Ah, staticâ€”the bane of our winter hair. The cold weather commences and our strands turn into some sort of science project. But speaking of science, what's the reasoning behind the static anyway? It turns out when two, unlike materials, rub against each other, the electrons are transferred from one surface to another. However, on a surface that doesn't conduct electricity well (like dry hair), the charge builds up and the electrons sit there with nowhere to go. As a result, the hair starts spreading apart and getting that funky, staticky look. It seems impossible to tame wild flyaways after throwing a sweater or a knit hat on, so what's a person to do?
Fear not, as we've rounded up some of the best tips from top hairstylists for eliminating static for good so you can make it a thing of the past.
Look for Avocado Oil
Celebrity hairstylist Enzo Angileri confirms that dry hair is indeed a major culprit of hair static: "It's important that you don't let your hair become too dry. If you keep your hair moisturized, you'll never see or have static. The key to keeping hair moisturized is using products that include avocado oil. I love Infusium23's Moisture Replenisher Collection because it contains both avocado and olive oil, and the conditioner is fantasticâ€”it nourishes even the driest hair.â€
While acting as a moisturizer for dry hair, avocado oil may also help seal your hair cuticleâ€”protecting your strands from future breakage. The oil is full of essential fatty acids, minerals, and antioxidants, all of which are great for your hair.
Smooth Strands With Macadamia
"Mix one part Macadamia Professional Nourishing Moisture Oil Treatment and one part Macadamia Professional Whipped Detailing Cream ($19) for a hydrating calm- down for fluffy strands. Smooth this from roots to ends to tame static," says stylist Anna Lyles.
Not only does macadamia oil help tame frizzy strands, but it also moisturizes hair and makes it shine. By locking in moisture with natural protein, macadamia oil helps protect dry, fragile hair from future breakage, too.
Skip the Brush
According to celebrity stylist Jenny Cho, your brush may be a major reason for that static cling: "Brushing causes friction between your hair and the bristles, which generates static electricity," explains Cho.
Plastic brushes tend to generate more static electricity, so they're more likely to have your hair standing on edge. If you can, swap your plastic brush out for a wood or natural-bristled one to reduce static. Or, you can spray a light mist of static guard over your brushâ€”just know that a heavy coating will make your hair greasy.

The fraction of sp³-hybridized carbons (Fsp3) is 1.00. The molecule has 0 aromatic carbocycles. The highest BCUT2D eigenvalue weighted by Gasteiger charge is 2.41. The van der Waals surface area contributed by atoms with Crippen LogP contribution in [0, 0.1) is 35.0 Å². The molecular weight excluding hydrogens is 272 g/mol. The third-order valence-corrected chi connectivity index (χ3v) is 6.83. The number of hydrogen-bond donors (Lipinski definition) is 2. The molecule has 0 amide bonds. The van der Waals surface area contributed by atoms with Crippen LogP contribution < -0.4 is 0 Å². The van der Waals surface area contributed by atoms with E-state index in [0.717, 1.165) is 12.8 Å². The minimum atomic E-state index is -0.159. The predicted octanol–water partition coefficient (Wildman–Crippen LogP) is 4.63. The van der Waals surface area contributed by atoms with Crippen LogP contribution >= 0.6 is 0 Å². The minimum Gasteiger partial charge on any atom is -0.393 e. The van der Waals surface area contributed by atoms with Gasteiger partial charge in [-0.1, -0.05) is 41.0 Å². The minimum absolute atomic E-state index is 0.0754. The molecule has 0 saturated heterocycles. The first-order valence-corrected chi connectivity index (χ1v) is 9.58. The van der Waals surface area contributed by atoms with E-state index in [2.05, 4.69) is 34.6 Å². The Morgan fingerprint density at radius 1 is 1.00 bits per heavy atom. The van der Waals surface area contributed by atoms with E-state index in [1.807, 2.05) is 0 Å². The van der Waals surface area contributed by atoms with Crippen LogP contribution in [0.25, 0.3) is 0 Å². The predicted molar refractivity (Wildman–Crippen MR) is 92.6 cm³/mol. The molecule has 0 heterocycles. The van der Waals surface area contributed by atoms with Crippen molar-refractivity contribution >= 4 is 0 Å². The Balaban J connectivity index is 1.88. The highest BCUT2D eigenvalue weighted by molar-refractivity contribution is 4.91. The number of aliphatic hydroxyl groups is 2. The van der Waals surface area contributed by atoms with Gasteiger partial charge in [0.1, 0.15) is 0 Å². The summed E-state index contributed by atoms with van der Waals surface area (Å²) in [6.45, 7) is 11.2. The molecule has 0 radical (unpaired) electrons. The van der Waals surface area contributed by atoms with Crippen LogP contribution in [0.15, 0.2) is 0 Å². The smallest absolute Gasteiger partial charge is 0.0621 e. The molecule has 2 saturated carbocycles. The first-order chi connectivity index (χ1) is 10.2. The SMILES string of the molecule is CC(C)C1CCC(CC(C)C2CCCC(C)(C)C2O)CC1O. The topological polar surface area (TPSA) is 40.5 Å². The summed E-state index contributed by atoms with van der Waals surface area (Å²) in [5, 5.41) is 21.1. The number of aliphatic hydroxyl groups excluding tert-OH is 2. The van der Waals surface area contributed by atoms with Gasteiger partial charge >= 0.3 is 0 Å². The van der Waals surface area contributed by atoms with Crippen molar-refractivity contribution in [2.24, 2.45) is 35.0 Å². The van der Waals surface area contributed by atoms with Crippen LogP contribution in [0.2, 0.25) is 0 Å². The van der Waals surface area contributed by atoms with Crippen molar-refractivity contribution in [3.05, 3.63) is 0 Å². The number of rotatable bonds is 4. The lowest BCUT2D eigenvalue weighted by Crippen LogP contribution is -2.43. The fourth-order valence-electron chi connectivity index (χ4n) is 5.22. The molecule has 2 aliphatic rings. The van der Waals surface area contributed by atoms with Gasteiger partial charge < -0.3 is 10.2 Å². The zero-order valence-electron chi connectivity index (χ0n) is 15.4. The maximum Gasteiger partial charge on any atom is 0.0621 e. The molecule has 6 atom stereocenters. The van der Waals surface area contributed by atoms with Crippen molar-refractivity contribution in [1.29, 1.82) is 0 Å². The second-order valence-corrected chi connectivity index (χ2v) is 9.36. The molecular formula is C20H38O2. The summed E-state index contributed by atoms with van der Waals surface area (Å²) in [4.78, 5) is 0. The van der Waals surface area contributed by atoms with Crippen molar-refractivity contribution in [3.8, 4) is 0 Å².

Using a wide-tooth comb is a great replacement in this case. Its spaced-out teeth reduce friction-induced static.
Try a Leave-In
"My personal favorite to fight that dry winter static hair is a combo from Eprouvage. I like to treat the hair with the Eprouvage Reparative Treatment Masque (ishonest note: this product is discontinued, but we recommend the Authentic Beauty Concept Replenish Mask, $38), and follow that up in the winter with the Eprouvage Replenishing Leave-In Conditioner ($18). It helps tame the static a lot," says stylist Donny Vasey.
Similar to adding moisturizing oils to your hair, deeply conditioning your strands can also cut down on static. When your hair is moisturized, it's less likely to stand up straight.
Beat the Heat
According to celebrity hairstylist Johnny Lavoy, thermal protectors help seal in moisture and prevent heat damage, which tends to dry out the hair, causingâ€”you guessed itâ€”static. Plus, it's always a good idea to protect your hair from heat, especially if you're a regular user of hot tools. High temperatures can dry your hair out, leading to breaking, damage, and major split ends.
Lavoy also recommends an ionic hair dryer, like the T3 Cura Hair Dryer, because the ions neutralize static electricity (and help the hair to dry faster, too!).
Ionic hair dryers work by sending out positively-charged ions, which neutralize the negatively-charged electrons in your hair. When the oppositely-charged ions meet, positive ions neutralize the electrons, eliminating static.
It may sound silly, but running a dryer sheet through your hair will help get rid of static in a pinch. Lavoy says, "It's easy to keep one in your purse so you'll always have that secret weapon!"
Dryer sheets are loaded with ingredients that neutralize electrons in your hair, eliminating static. Not only does it help tame staticky hair, but it can also add a little scent to second-day strands. But, if you have sensitive skin, be sure to check the ingredients in the dryer sheets you use.
Static hair is caused when your hair rubs against something (say a sweater or brush for example), and the electrons from your sweater are transferred to your hair. This causes a build-up of electrons, and poof, you get static hair.
Short and long answer: no. Static is caused by two unlike objects rubbing against each other, while frizz means that your hair's cuticle isn't smooth. Frizz can be caused by humidity, or if you have curly/kinky hair.
One of the best ways to reduce static in the first place is to make sure your hair is well-hydrated and moisturized. Use deep conditioners when you wash your hair, lightweight leave-ins, and finish off with an oil to ban the static for good.
If you find yourself with staticky hair, you want to make sure you're using a hydrating or moisturizing shampoo. This will help nourish dry hair and prevent static from happening in the first place.
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